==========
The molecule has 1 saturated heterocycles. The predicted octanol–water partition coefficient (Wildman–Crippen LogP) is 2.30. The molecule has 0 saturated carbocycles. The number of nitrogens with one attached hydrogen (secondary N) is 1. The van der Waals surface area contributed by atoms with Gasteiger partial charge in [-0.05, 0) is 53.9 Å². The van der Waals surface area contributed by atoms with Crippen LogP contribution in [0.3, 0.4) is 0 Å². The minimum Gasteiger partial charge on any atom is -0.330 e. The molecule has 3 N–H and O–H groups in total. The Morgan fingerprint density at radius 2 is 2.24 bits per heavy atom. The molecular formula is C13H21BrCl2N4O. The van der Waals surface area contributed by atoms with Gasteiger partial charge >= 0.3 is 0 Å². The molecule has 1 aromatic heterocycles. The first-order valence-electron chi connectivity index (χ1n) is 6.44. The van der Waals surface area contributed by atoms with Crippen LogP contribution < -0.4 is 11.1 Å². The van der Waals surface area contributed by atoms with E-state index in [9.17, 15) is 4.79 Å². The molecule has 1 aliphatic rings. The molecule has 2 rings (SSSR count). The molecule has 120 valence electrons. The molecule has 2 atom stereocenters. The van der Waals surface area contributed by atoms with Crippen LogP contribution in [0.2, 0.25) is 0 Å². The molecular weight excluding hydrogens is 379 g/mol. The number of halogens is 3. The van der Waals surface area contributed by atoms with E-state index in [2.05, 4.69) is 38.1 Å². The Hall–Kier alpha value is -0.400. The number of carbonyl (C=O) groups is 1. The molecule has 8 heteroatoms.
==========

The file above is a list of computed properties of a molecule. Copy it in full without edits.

The molecule has 1 saturated heterocycles. The predicted octanol–water partition coefficient (Wildman–Crippen LogP) is 2.30. The molecule has 0 saturated carbocycles. The number of nitrogens with one attached hydrogen (secondary N) is 1. The van der Waals surface area contributed by atoms with Gasteiger partial charge in [-0.05, 0) is 53.9 Å². The van der Waals surface area contributed by atoms with Crippen LogP contribution in [0.3, 0.4) is 0 Å². The minimum Gasteiger partial charge on any atom is -0.330 e. The molecule has 3 N–H and O–H groups in total. The Morgan fingerprint density at radius 2 is 2.24 bits per heavy atom. The molecular formula is C13H21BrCl2N4O. The van der Waals surface area contributed by atoms with Gasteiger partial charge >= 0.3 is 0 Å². The molecule has 1 aromatic heterocycles. The first-order valence-electron chi connectivity index (χ1n) is 6.44. The van der Waals surface area contributed by atoms with Crippen LogP contribution < -0.4 is 11.1 Å². The van der Waals surface area contributed by atoms with E-state index in [9.17, 15) is 4.79 Å². The molecule has 1 aliphatic rings. The molecule has 2 rings (SSSR count). The molecule has 120 valence electrons. The molecule has 2 atom stereocenters. The van der Waals surface area contributed by atoms with Crippen LogP contribution in [0.2, 0.25) is 0 Å². The molecular weight excluding hydrogens is 379 g/mol. The number of halogens is 3. The van der Waals surface area contributed by atoms with E-state index in [2.05, 4.69) is 38.1 Å². The Hall–Kier alpha value is -0.400. The number of carbonyl (C=O) groups is 1. The molecule has 8 heteroatoms.